People have responded enthusiastically to both the individual VR and the group immersive room experiences. With regard to the latter, the impact created by some of the scenes, such as the flight over the Iberian town, and the appearance of objects which visitors can later see in the museum display cabinets, demonstrates that this medium is highly effective.
For most people this was the very first time that they had used a VR headset, and the reaction to it was incredible. The first thing to note is the fact that it is a medium suited to all ages, warmly received by children of twelve years of age, to people in their 90s. It is particularly interesting to note the impact it had on older people. Their experience was particularly vivid and emotional. Furthermore, it was a particularly striking discovery for people with restricted mobility. People confined to wheelchairs, for example, experienced a sensation of freedom of movement that was a revelatory experience for some of them, and this has led to us establishing contact with hospitals specializing in rehabilitation to offer such a service to them.
Virtual reality and cultural heritage
Is virtual reality a tool for disseminating cultural heritage? The answer to that question is, without doubt, a resounding “Yes.” It enables us to go where we have never been before with regard to the sensation of immersion. But let us make no mistake about it: it is still an absolutely new tool going through the first phases of development and for which, together, we are still drawing up the basic guidelines for its use. It would be very easy to get carried away by its current appeal and try to use virtual reality to create an experience that might be better approached with a more traditional medium, or it might only reproduce the real-world limitations of museum facilities, but now in a virtual environment.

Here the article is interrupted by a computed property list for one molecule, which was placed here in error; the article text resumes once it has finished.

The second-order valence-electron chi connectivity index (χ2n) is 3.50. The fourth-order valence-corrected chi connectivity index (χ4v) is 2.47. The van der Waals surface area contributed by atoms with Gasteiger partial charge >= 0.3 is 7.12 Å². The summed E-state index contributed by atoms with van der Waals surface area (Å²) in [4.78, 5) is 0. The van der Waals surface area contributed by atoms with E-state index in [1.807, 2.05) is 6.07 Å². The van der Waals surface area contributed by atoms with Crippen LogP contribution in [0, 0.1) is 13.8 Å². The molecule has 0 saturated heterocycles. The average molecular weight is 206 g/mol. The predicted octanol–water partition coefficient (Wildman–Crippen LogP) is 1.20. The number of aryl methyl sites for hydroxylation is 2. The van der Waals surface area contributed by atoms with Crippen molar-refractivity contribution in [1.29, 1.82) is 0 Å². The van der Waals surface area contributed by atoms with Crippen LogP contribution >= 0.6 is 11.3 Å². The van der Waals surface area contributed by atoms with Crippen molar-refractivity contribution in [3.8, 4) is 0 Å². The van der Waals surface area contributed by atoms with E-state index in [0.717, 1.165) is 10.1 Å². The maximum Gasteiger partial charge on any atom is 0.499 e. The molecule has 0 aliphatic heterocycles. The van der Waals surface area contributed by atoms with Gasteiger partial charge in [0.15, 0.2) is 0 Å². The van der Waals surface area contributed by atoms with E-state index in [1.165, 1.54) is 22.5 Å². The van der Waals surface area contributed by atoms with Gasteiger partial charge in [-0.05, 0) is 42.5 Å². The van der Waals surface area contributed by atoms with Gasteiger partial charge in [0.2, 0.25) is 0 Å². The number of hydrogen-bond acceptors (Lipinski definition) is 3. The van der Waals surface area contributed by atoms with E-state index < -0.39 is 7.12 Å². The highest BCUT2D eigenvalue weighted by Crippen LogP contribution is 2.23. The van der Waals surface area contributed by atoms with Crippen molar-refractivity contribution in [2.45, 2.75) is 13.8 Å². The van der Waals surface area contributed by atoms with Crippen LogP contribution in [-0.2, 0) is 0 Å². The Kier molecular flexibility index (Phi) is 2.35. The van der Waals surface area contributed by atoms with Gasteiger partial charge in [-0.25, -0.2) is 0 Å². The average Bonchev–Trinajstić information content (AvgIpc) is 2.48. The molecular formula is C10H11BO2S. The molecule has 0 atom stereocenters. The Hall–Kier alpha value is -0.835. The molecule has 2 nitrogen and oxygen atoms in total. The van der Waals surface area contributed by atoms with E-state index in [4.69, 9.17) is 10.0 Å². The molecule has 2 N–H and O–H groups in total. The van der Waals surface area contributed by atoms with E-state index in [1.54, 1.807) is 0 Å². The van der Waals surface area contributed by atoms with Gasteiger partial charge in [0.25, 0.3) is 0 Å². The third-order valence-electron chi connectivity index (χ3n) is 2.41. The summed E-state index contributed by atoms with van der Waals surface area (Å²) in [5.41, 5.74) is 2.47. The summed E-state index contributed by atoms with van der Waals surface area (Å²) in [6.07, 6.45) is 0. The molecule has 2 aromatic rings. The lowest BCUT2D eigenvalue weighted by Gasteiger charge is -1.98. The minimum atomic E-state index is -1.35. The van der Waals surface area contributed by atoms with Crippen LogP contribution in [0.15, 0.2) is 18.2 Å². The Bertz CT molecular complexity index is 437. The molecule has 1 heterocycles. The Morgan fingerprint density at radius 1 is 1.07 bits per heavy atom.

In contrast with that, the way forward may be to immerse our visitors in worlds which would be impossible to visit in the real word. There are many possible examples. We could be present at an underwater excavation contemplating the remains of a sunken Roman ship. We could be inside a pyramid where access is prohibited. We could fly over a large building to fully appreciate its grandeur. All this implies traveling through space.
But it is also possible to travel through time and, as we have done in Ullastret, walk around the streets of a settlement that existed 2,200 years ago. Indeed, we can do this for any period of time we need to recreate. Dinosaurs? Ancient Egyptians? The Mediaeval world? The attack on Pearl Harbor? The sky is the limit.
But let us pause for a moment. What is the function of such journeys in the context of a museum, an historic or an archaeological site? What can be achieved?
We believe that there are two very different approaches. One is to recreate the experience of being in a place where people are denied access. Places, for example, that may not be visited on account of considerations of safety or conservation, such as pyramids, cave paintings, and so forth. This can be extended to include groups of people with limited mobility or restricted transport, such as patients in hospitals or the residents of care homes for the elderly. Many such experiences are possible, and the individual experience can be astonishing. In fact, the dissemination of such experiences online means that, not just these groups of people, but anyone with a virtual reality headset can enjoy them.
The other approach is to integrate these experiences into the museology of historic buildings, archaeological sites and museums in a way that enables us to provide context and emotional depth to spaces and collections of objects.
This second approach is not an easy one, because virtual reality is a very different medium than those we are familiar with. Basic cinematographic tools, such as framing and montage, have no meaning in this new world because the relationship between the work and the spectator is a new one. Users are not just spectators. They are not passively watching content that is taking place in front of them. They are present in a place that surrounds them, in which there are multiple options to choose from. With virtual reality what we achieve is presence (Milk, 2016), the sensation of being there, and the ability to explore that environment.